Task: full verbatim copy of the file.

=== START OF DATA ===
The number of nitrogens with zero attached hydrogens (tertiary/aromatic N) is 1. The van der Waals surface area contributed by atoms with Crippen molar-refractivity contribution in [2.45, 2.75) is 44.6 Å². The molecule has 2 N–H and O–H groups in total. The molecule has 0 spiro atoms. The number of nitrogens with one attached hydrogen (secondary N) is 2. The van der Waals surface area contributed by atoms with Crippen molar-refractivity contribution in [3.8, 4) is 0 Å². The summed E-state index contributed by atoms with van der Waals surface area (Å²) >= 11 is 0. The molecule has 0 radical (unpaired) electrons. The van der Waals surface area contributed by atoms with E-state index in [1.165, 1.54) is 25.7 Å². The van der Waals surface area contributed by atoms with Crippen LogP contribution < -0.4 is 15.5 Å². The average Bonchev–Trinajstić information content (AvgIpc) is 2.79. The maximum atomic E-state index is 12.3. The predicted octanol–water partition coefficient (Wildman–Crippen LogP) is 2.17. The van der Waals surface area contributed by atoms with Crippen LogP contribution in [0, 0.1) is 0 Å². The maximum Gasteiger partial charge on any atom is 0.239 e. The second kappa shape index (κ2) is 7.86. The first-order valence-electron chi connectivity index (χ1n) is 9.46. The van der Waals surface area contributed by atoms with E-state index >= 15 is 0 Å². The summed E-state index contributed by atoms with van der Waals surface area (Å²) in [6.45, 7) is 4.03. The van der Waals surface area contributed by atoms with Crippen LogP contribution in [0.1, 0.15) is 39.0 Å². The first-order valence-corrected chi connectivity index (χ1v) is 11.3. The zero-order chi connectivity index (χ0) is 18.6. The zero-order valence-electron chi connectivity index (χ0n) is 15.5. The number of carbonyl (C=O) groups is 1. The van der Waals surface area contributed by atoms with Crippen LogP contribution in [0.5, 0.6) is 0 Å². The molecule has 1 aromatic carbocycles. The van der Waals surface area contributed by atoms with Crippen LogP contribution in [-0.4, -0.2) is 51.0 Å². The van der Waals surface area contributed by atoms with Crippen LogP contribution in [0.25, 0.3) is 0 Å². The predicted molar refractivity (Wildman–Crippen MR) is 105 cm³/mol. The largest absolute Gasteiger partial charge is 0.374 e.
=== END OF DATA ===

The number of nitrogens with zero attached hydrogens (tertiary/aromatic N) is 1. The van der Waals surface area contributed by atoms with Crippen molar-refractivity contribution in [2.45, 2.75) is 44.6 Å². The molecule has 2 N–H and O–H groups in total. The molecule has 0 spiro atoms. The number of nitrogens with one attached hydrogen (secondary N) is 2. The van der Waals surface area contributed by atoms with Crippen molar-refractivity contribution in [3.8, 4) is 0 Å². The summed E-state index contributed by atoms with van der Waals surface area (Å²) >= 11 is 0. The molecule has 0 radical (unpaired) electrons. The van der Waals surface area contributed by atoms with E-state index in [1.165, 1.54) is 25.7 Å². The van der Waals surface area contributed by atoms with Crippen LogP contribution < -0.4 is 15.5 Å². The average Bonchev–Trinajstić information content (AvgIpc) is 2.79. The maximum atomic E-state index is 12.3. The predicted octanol–water partition coefficient (Wildman–Crippen LogP) is 2.17. The van der Waals surface area contributed by atoms with Crippen LogP contribution in [0, 0.1) is 0 Å². The maximum Gasteiger partial charge on any atom is 0.239 e. The second kappa shape index (κ2) is 7.86. The first-order valence-electron chi connectivity index (χ1n) is 9.46. The van der Waals surface area contributed by atoms with E-state index >= 15 is 0 Å². The summed E-state index contributed by atoms with van der Waals surface area (Å²) in [6.45, 7) is 4.03. The van der Waals surface area contributed by atoms with Crippen LogP contribution in [0.1, 0.15) is 39.0 Å². The first-order valence-corrected chi connectivity index (χ1v) is 11.3. The zero-order chi connectivity index (χ0) is 18.6. The zero-order valence-electron chi connectivity index (χ0n) is 15.5. The number of carbonyl (C=O) groups is 1. The van der Waals surface area contributed by atoms with Crippen LogP contribution in [0.5, 0.6) is 0 Å². The molecule has 1 aromatic carbocycles. The van der Waals surface area contributed by atoms with Crippen LogP contribution in [-0.4, -0.2) is 51.0 Å². The van der Waals surface area contributed by atoms with Crippen LogP contribution in [0.25, 0.3) is 0 Å². The predicted molar refractivity (Wildman–Crippen MR) is 105 cm³/mol. The largest absolute Gasteiger partial charge is 0.374 e.